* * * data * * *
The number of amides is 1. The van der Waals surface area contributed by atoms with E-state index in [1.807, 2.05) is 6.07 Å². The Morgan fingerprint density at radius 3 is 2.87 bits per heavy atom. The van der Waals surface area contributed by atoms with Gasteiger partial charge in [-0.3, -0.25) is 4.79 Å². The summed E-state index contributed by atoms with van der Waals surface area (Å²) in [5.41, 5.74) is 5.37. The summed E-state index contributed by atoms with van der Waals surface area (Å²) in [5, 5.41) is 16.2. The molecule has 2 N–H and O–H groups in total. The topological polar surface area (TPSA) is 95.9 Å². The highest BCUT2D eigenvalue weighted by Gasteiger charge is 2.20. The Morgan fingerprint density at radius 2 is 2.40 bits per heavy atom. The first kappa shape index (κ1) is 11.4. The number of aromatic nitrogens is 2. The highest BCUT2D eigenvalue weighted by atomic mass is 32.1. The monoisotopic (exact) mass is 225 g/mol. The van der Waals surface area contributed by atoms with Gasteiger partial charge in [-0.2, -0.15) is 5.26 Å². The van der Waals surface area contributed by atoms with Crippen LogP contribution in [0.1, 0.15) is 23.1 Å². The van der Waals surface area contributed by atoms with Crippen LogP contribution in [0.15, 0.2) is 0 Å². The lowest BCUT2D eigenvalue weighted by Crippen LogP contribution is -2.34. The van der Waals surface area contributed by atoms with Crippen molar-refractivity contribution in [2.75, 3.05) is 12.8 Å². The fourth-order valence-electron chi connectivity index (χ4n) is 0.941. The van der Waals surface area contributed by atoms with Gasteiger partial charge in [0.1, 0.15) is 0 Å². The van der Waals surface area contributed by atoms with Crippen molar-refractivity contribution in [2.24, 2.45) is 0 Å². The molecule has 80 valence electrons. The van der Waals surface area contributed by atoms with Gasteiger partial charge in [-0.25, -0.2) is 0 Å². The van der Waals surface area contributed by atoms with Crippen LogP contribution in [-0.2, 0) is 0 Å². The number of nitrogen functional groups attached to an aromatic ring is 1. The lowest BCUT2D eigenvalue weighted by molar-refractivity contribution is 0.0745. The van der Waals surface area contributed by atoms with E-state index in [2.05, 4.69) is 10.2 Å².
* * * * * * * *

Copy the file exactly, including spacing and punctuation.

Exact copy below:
The number of amides is 1. The van der Waals surface area contributed by atoms with E-state index in [1.807, 2.05) is 6.07 Å². The Morgan fingerprint density at radius 3 is 2.87 bits per heavy atom. The van der Waals surface area contributed by atoms with Gasteiger partial charge in [-0.3, -0.25) is 4.79 Å². The summed E-state index contributed by atoms with van der Waals surface area (Å²) in [5.41, 5.74) is 5.37. The summed E-state index contributed by atoms with van der Waals surface area (Å²) in [5, 5.41) is 16.2. The molecule has 2 N–H and O–H groups in total. The topological polar surface area (TPSA) is 95.9 Å². The highest BCUT2D eigenvalue weighted by Gasteiger charge is 2.20. The Morgan fingerprint density at radius 2 is 2.40 bits per heavy atom. The first kappa shape index (κ1) is 11.4. The number of aromatic nitrogens is 2. The highest BCUT2D eigenvalue weighted by atomic mass is 32.1. The monoisotopic (exact) mass is 225 g/mol. The van der Waals surface area contributed by atoms with Gasteiger partial charge in [-0.2, -0.15) is 5.26 Å². The van der Waals surface area contributed by atoms with Crippen LogP contribution in [0.1, 0.15) is 23.1 Å². The van der Waals surface area contributed by atoms with Crippen LogP contribution in [0.15, 0.2) is 0 Å². The lowest BCUT2D eigenvalue weighted by Crippen LogP contribution is -2.34. The van der Waals surface area contributed by atoms with Crippen molar-refractivity contribution in [2.75, 3.05) is 12.8 Å². The fourth-order valence-electron chi connectivity index (χ4n) is 0.941. The van der Waals surface area contributed by atoms with Gasteiger partial charge in [0.1, 0.15) is 0 Å². The van der Waals surface area contributed by atoms with Crippen molar-refractivity contribution in [2.24, 2.45) is 0 Å². The molecule has 80 valence electrons. The van der Waals surface area contributed by atoms with Gasteiger partial charge in [-0.25, -0.2) is 0 Å². The van der Waals surface area contributed by atoms with Crippen LogP contribution in [-0.2, 0) is 0 Å². The number of nitrogen functional groups attached to an aromatic ring is 1. The lowest BCUT2D eigenvalue weighted by molar-refractivity contribution is 0.0745. The van der Waals surface area contributed by atoms with E-state index in [2.05, 4.69) is 10.2 Å².